Handle and manage the foreign exchange reserves


Handle and manage the foreign exchange reserves


Primary functions of the foreign reserves are to provide a support in the conduct of monetary policy and the exchange rate regime, to secure the domestic economy from external shocks, to ensure regular repayment of the external public debt and to preserve credibility of the domestic economy international-wide. In this light, according to the IMF definition, foreign reserves are "external assets available to and managed by the monetary authority for direct funding of payment imbalances, for indirect regulating of the magnitudes of such imbalances through intervention in the exchange markets to affect the currency exchange rate, and/or for other purposes".

As specified by the Law on the National Bank of the Republic of Macedonia, the National Bank manages and handles the foreign reserves of our country. Besides the legal provisions, foreign reserves management and handling are closely regulated by the Policy for managing and handling the foreign reserves of the Republic of North Macedonia as adopted by the National Bank Council, specifying instruments and methods of placing foreign reserves, observing the safety, liquidity and profitability criteria. The Governor of the National Bank has adopted special regulations for placing and holding foreign reserves, defining, in more details, the instruments in which foreign reserves are being placed, as well as the method of managing and monitoring the credit, currency, liquidity and interest rate risk.

According to the monetary strategy of nominal exchange rate targeting, the Euro has a dominant share in the foreign reserves. On the other hand, taking into account the currency structure of the government's external credit liabilities, and the need to maintain current liquidity in the international payments, the foreign reserves currency structure, besides the Euro, also includes US Dollar and several other currencies (Australian and Canadian Dollar, Swiss Franc, Danish, Norwegian and Swedish Crown, British Sterling, Japanese Yen and the Special Drawing Rights). 

The National Bank performs foreign reserves management by means of three portfolios: liquidity portfolio, investment portfolio and gold. The gold portfolio is aimed to ensure security and liquidity of foreign reserves through investment diversification, taking into account that the gold is a significant asset amidst global economic or political instability of markets. Liquidity portfolio fulfills the needs for liquid assets of the National Bank for interventions on the foreign exchange market and for execution of international payments of the government, whereas the investment portfolio provides stable and predictable income and maintain the level of foreign reserves, investing them on a longer run.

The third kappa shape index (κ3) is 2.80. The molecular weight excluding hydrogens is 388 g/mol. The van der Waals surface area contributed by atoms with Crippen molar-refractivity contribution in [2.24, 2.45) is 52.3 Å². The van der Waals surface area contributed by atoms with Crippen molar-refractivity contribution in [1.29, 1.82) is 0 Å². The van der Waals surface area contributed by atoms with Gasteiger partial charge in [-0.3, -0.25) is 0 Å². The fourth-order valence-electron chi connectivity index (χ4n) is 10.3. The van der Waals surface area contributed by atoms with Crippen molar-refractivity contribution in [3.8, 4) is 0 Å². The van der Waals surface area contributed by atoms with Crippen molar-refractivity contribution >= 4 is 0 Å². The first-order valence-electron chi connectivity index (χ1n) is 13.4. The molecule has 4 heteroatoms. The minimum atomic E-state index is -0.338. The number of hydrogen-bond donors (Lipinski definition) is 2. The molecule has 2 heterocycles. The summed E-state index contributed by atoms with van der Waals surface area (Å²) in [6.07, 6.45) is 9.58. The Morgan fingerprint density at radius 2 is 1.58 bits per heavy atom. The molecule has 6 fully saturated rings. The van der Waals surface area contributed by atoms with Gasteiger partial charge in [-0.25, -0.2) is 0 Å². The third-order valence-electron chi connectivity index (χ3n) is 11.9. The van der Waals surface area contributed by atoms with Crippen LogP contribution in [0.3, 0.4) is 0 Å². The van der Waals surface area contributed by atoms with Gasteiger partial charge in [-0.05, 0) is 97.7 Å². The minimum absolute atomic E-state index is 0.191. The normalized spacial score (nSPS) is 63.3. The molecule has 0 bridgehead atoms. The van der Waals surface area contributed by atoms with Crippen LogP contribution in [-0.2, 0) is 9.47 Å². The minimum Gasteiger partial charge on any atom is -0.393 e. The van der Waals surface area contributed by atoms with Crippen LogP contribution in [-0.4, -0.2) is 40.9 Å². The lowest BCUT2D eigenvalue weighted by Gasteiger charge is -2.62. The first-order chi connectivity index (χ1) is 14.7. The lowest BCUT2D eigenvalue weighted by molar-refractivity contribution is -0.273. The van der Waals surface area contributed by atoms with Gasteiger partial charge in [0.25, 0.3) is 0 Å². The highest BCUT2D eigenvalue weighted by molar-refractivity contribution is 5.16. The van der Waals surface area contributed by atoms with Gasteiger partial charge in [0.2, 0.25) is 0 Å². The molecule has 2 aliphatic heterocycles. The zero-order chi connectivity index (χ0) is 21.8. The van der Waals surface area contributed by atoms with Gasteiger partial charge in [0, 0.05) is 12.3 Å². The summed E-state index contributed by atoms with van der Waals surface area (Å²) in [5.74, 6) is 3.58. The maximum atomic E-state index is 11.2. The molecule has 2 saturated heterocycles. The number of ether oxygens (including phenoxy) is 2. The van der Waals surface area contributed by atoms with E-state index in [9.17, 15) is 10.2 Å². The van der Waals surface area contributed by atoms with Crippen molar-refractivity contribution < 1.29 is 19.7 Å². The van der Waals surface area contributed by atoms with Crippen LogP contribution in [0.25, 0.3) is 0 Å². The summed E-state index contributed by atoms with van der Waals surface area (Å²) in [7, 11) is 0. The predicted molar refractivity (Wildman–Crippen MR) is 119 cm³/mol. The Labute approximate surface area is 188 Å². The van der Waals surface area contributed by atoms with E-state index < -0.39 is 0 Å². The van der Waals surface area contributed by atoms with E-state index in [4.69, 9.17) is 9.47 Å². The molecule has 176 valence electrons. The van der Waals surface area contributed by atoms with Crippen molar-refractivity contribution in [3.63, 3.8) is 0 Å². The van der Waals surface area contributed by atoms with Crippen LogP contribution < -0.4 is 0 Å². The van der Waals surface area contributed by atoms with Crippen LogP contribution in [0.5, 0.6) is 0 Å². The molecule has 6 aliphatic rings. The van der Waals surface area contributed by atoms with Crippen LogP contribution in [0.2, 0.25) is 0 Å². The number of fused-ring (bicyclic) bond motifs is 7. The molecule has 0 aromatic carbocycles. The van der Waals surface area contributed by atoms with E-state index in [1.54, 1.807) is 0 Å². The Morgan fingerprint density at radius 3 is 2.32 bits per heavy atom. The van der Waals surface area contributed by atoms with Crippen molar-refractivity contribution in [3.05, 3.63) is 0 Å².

Considering that our country, as a small and open economy, is highly dependent on global financial flows, having no power to influence the global market prices, the financial market developments could generate several types of risks to the foreign reserves management. Hence, an integral part of the foreign reserves management process is the risk management when investing funds in various financial instruments.

The National Bank manages the credit risk, as a risk of decreasing the foreign reserves value due to illiquidity, insolvency and downgrading of credit ratings of countries, financial institutions or security issuers, by placing foreign reserves in consistence with selection criteria and exposure limits to countries, financial institutions and security issuers.

The National Bank manages the liquidity risk, as a risk of unavailability of ample liquid assets, by maintaining adequate level of liquidity portfolio, placed in short-term instruments with equal maturity distribution, and by placing the investment portfolio in market and liquid instruments.

The National Bank manages the interest rate risk, as a risk of decreasing the foreign reserves value due to shift in market prices of instruments in which foreign reserves are being placed, by determining and maintaining the target modified duration of the investment portfolio, as a strategic objective which reflects the optimal level of expected return on foreign reserves investment, having defined acceptable risk level.

Currency risk is a risk of decreasing foreign reserves value due to the movements in foreign currencies in which foreign reserves are placed and held. The part of foreign reserves in Euro is not exposed to currency risk, due to the strategy of de facto fixed exchange rate of the Denar against the Euro. There is a foreign reserve exposure to currency risk in a part of foreign reserves placed and held in other currencies and gold, which is limited by determining shares of other currencies in the foreign reserves portfolio. 

Besides the quantitative limitation of currency and interest rate risk, the National Bank further measures the foreign reserves exposure to these market risks by using the Value-at-Risk concept.  

The National Bank regularly discloses the results from foreign reserves management and handling in its semiannual and annual reports.